Set in a phenomenally built world in which justice is a collective force bestowed on a few, craftsmen fly on lightning bolts, and gargoyles can rule cities, Three Parts Dead introduces readers to an ethical landscape in which the line between right and wrong blurs.

There was no way I was not going to read Three Parts Dead after reading the description and a little bit of the beginning. I love stories involving gods, and I was rather intrigued by the idea of a woman whose job involved resurrecting a god from the dead. The opening line, “God wasn’t answering tonight,” drew me in along with the rest of the prologue and the first few pages about Tara being cast out from the Hidden Schools. After finishing the book, I wasn’t quite sure what to think, though. It had some excellent qualities and was very unique, but… I didn’t love it or find the story of investigating the death of the god particularly compelling. Even so, I am really interested in what Max Gladstone writes next since I did enjoy his writing style, world, and characters very much.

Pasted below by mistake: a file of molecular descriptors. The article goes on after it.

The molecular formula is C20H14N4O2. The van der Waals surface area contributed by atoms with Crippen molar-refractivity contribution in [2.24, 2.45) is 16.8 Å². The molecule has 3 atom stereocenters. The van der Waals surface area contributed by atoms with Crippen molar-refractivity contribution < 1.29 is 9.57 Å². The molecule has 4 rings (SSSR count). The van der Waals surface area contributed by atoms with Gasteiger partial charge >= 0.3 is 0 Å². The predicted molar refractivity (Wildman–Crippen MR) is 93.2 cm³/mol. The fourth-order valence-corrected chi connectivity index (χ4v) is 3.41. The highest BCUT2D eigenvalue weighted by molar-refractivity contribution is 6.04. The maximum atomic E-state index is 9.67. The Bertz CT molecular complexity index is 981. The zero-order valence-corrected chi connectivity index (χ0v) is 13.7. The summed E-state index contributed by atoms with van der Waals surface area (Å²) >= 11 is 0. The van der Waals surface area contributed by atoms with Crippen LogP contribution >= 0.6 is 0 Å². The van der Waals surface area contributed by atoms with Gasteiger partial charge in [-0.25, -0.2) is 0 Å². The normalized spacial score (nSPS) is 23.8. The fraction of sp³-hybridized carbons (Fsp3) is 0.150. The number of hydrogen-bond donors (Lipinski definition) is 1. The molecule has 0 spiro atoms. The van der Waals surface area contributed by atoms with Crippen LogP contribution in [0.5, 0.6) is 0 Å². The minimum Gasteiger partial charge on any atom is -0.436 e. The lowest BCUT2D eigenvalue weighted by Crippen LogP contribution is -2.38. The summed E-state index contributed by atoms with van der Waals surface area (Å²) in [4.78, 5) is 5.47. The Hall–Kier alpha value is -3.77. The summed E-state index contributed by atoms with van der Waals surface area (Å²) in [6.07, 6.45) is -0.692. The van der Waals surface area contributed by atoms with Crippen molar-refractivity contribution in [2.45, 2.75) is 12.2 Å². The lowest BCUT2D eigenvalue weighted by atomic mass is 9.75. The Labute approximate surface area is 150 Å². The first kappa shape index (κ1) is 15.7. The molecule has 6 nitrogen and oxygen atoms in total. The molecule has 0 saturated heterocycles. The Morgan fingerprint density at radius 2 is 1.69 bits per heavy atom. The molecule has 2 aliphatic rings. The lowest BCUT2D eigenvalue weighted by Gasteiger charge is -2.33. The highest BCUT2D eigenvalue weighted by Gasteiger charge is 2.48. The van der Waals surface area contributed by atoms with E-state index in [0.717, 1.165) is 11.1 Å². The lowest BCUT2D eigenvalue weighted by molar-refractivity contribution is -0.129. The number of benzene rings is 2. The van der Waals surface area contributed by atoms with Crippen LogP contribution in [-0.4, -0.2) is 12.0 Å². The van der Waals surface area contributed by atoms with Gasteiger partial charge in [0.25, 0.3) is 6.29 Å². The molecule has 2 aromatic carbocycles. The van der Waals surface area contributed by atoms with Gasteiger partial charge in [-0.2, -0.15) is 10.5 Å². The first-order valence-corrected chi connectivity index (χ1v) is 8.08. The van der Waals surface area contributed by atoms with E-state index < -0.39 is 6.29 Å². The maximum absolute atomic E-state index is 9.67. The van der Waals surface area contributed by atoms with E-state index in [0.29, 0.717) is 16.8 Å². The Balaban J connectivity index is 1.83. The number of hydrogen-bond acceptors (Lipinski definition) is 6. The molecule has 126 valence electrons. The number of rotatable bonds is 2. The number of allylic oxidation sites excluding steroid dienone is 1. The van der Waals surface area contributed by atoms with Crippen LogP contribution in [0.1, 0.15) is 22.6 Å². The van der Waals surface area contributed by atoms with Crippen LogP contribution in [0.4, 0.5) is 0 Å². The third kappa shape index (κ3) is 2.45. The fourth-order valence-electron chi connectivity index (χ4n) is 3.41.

The world in Three Parts Dead has a touch of the familiar, but it’s mostly very unique and complex. It has a bit of an older-school modern city feel with horse-drawn taxis and clubs, and its population includes vampires, gargoyles, priests, and practitioners of Craft like Tara and her new boss, Elayne. There’s a lot to absorb with the gods, Craft, and the rules of this world. It’s fascinating, but at the same time I did think the world seemed simultaneously underdone and overdone, which I think is mainly due to its intricacy. Much of the world is revealed through infodumps and explanations in the dialogue, and I felt this made it seem overdone because there was so much information at once. On the other hand, there was so much to the world that it seemed to just be scratching the surface, leaving me feeling like I knew so little about it despite all the details I’d been told. Because of this, parts of the world seemed a bit vague to me despite the detail, but I did find it a very interesting place to visit.

In a lot of books that have investigations the characters seem like they are bumbling around to draw out the case, but the main characters in this one do not behave that way at all. Tara and Elayne are both very capable and intelligent, and Elayne especially is sharp-witted and observant. Even though I loved their portrayal, there seemed to be a distance from them. I understood their basic motivations, but I never felt that I understood who they truly were as people.